OverviewWashington Bridge (Franklin County, Missouri)
Side viewDODX - Temporal Road Trestle (Pulaski County, Missouri)
River traffic passing underneathMKT - Boonville Railroad Bridge (3rd) (Cooper County, Missouri)
East portalCox Ford Bridge (Caldwell County, Missouri)
Oblique viewCharlie Dye Bridge (Grundy County, Missouri)
View from downstreamBurfordville Covered Bridge 25-16-01 (Cape Girardeau County, Missouri)
View of bridge and the CapitolJefferson City Bridge (Cole County, Missouri)
North sideBonanza Bridge (Caldwell County, Missouri)
View from southeastBellerive Bridge (St. Louis, Missouri)
West portalForest Avenue Bridge (Daviess County, Missouri)
OverviewBennett Spring Bridge (Laclede County, Missouri)
Main spanDevils Elbow Arch Bridge (Pulaski County, Missouri)
OverviewPikes Peak Bridge (Pulaski County, Missouri)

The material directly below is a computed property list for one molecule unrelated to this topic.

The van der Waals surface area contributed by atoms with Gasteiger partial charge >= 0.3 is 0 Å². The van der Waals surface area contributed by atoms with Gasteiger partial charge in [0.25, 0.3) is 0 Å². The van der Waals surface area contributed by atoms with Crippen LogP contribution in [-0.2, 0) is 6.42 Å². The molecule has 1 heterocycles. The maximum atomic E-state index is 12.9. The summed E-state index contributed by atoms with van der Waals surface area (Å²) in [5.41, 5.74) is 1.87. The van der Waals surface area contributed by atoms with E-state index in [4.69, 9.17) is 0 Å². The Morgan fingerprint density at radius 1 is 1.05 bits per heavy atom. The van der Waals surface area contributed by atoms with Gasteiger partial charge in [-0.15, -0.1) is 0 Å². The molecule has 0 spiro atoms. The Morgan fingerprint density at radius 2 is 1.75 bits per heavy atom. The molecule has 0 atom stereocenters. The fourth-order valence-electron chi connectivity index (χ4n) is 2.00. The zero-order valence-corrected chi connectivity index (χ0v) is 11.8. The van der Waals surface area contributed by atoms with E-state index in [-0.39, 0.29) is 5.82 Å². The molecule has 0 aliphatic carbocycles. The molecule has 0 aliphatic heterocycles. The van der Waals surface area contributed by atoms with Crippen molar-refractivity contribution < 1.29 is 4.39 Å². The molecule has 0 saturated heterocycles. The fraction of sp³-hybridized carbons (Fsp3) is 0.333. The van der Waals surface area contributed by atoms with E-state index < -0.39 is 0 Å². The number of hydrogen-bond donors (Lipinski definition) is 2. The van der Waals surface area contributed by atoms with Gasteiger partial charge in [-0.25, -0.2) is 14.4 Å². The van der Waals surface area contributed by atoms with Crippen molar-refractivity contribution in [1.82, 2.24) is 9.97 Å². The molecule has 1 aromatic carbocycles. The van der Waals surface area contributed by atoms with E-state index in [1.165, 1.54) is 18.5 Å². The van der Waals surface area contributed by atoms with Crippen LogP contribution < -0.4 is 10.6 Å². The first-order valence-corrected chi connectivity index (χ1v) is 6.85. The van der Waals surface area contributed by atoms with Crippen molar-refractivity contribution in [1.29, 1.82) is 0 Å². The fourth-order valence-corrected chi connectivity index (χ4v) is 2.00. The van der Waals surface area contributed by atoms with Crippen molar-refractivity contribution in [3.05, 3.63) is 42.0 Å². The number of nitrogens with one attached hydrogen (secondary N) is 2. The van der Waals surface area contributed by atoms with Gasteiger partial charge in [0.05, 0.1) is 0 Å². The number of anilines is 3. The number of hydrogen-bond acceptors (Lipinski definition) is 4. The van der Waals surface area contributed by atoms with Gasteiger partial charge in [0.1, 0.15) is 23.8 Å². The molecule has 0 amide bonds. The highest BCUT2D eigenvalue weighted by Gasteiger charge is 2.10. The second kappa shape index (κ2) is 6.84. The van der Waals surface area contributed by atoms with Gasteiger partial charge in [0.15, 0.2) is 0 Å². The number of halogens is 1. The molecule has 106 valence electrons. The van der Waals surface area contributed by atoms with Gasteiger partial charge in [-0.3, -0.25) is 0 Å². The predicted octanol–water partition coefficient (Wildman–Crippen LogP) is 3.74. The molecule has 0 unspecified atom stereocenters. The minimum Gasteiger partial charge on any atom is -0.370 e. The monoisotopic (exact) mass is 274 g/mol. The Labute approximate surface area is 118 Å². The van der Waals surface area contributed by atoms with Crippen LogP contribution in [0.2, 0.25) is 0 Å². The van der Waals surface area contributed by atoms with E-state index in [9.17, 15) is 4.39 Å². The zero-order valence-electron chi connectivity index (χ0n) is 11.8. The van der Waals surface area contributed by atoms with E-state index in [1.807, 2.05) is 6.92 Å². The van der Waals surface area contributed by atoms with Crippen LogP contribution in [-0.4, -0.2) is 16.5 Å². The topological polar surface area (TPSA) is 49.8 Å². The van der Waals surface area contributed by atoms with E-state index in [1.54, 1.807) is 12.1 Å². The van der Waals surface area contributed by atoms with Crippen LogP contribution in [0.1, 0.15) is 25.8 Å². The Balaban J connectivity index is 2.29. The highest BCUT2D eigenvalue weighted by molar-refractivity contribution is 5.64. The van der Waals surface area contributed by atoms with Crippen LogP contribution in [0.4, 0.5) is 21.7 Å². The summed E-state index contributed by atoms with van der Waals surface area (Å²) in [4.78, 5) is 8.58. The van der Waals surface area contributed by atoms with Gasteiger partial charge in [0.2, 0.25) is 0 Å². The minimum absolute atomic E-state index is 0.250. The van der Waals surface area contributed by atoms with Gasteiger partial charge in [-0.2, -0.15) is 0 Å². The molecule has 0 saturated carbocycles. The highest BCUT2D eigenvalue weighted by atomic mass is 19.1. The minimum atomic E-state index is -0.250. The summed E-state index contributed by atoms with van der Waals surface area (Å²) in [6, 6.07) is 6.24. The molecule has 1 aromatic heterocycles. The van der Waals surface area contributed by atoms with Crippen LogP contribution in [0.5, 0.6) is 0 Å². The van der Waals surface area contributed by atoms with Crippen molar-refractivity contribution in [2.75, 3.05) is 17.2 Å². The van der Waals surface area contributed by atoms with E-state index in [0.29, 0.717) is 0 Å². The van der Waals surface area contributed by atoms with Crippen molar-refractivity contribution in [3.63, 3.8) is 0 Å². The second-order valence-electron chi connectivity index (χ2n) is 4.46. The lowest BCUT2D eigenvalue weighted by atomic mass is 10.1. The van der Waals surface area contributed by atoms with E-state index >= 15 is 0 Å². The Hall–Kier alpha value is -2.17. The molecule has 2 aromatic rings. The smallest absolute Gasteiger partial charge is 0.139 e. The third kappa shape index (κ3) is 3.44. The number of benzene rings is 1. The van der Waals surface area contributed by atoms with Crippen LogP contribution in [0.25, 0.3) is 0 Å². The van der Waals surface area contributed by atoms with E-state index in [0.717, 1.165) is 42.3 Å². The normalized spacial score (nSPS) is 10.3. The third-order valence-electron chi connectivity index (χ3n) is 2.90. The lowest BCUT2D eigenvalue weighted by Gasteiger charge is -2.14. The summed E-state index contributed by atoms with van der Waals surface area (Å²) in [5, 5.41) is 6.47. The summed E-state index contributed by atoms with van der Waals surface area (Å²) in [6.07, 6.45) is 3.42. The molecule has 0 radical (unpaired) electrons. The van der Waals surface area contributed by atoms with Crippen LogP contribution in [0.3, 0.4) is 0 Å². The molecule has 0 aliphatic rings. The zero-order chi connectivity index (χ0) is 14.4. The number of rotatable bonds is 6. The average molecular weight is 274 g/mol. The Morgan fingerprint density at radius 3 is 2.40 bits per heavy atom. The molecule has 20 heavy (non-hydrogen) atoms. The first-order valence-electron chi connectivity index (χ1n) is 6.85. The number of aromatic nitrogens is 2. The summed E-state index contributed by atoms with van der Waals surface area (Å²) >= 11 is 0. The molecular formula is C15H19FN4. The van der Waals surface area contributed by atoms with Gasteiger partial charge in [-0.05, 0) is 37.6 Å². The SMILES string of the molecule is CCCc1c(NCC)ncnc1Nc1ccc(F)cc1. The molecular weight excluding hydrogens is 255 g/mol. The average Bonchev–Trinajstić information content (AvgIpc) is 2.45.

Luckily for our purposes, many vintage postcards are in the public domain. This link gives a good overview of the rules:
Unlike old family photos, postcards were published and sold, so their copyright status is easier to track based on their publication date.
Of particular importance are postcards produced by Curt Teich & Company. This was the largest publisher of postcards in the country, operating from 1898 to 1978. The Newberry Library in Chicago has acquired the Teich company archive, and they state:
"...our understanding is that there is no known copyright for postcards printed by the Curt Teich Company before 1964, with the following exception: if the Teich postcard has a photographer’s copyright on it, or depicts a trademarked image, the user must seek permission from any holders of rights."
Teich postcards were marked with a numbering scheme that generally reveals the publication date:
So if you can determine that a postcard is in the public domain, feel free to post it.
Google quietly pushed back their price increase until July 16. In the meantime I've re-enabled Street View.
In preparation for tomorrow's Google Maps Day of Reckoning, I've removed the embedded Street View widgets from all pages. Links are still provided to access the Street View imagery on Google's site.